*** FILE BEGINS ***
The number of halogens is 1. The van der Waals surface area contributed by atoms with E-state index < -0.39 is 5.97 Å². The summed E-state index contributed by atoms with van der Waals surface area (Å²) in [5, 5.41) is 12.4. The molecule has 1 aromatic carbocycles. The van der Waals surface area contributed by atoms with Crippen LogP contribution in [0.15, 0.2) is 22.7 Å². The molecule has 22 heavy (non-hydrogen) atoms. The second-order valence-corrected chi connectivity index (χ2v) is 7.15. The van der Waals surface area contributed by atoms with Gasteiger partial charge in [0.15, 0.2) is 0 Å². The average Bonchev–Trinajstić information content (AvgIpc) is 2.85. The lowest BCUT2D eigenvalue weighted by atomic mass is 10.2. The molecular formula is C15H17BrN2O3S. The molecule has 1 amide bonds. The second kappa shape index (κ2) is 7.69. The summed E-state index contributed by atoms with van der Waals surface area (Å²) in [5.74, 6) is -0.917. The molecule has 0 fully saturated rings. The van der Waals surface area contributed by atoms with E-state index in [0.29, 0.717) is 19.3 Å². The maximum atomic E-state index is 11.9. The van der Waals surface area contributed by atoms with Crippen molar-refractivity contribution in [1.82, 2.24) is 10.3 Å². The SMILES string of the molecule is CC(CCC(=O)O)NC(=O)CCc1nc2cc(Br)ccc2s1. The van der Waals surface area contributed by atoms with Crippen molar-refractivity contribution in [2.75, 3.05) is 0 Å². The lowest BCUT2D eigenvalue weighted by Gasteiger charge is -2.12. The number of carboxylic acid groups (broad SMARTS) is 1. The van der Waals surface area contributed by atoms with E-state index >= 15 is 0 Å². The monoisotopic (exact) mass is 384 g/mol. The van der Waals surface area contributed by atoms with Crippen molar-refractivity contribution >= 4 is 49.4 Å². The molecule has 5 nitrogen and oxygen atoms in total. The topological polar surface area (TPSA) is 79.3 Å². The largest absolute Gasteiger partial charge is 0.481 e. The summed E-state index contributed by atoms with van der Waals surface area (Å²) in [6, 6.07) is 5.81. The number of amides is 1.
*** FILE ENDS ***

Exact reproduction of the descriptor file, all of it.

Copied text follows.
The number of halogens is 1. The van der Waals surface area contributed by atoms with E-state index < -0.39 is 5.97 Å². The summed E-state index contributed by atoms with van der Waals surface area (Å²) in [5, 5.41) is 12.4. The molecule has 1 aromatic carbocycles. The van der Waals surface area contributed by atoms with Crippen LogP contribution in [0.15, 0.2) is 22.7 Å². The molecule has 22 heavy (non-hydrogen) atoms. The second-order valence-corrected chi connectivity index (χ2v) is 7.15. The van der Waals surface area contributed by atoms with Gasteiger partial charge in [0.15, 0.2) is 0 Å². The average Bonchev–Trinajstić information content (AvgIpc) is 2.85. The lowest BCUT2D eigenvalue weighted by atomic mass is 10.2. The molecular formula is C15H17BrN2O3S. The molecule has 1 amide bonds. The second kappa shape index (κ2) is 7.69. The summed E-state index contributed by atoms with van der Waals surface area (Å²) in [5.74, 6) is -0.917. The molecule has 0 fully saturated rings. The van der Waals surface area contributed by atoms with E-state index in [0.29, 0.717) is 19.3 Å². The maximum atomic E-state index is 11.9. The van der Waals surface area contributed by atoms with Crippen molar-refractivity contribution in [1.82, 2.24) is 10.3 Å². The SMILES string of the molecule is CC(CCC(=O)O)NC(=O)CCc1nc2cc(Br)ccc2s1. The van der Waals surface area contributed by atoms with Crippen molar-refractivity contribution in [2.75, 3.05) is 0 Å². The lowest BCUT2D eigenvalue weighted by Gasteiger charge is -2.12. The number of carboxylic acid groups (broad SMARTS) is 1. The van der Waals surface area contributed by atoms with E-state index >= 15 is 0 Å². The monoisotopic (exact) mass is 384 g/mol. The van der Waals surface area contributed by atoms with Crippen molar-refractivity contribution >= 4 is 49.4 Å². The molecule has 5 nitrogen and oxygen atoms in total. The topological polar surface area (TPSA) is 79.3 Å². The largest absolute Gasteiger partial charge is 0.481 e. The summed E-state index contributed by atoms with van der Waals surface area (Å²) in [6, 6.07) is 5.81. The number of amides is 1.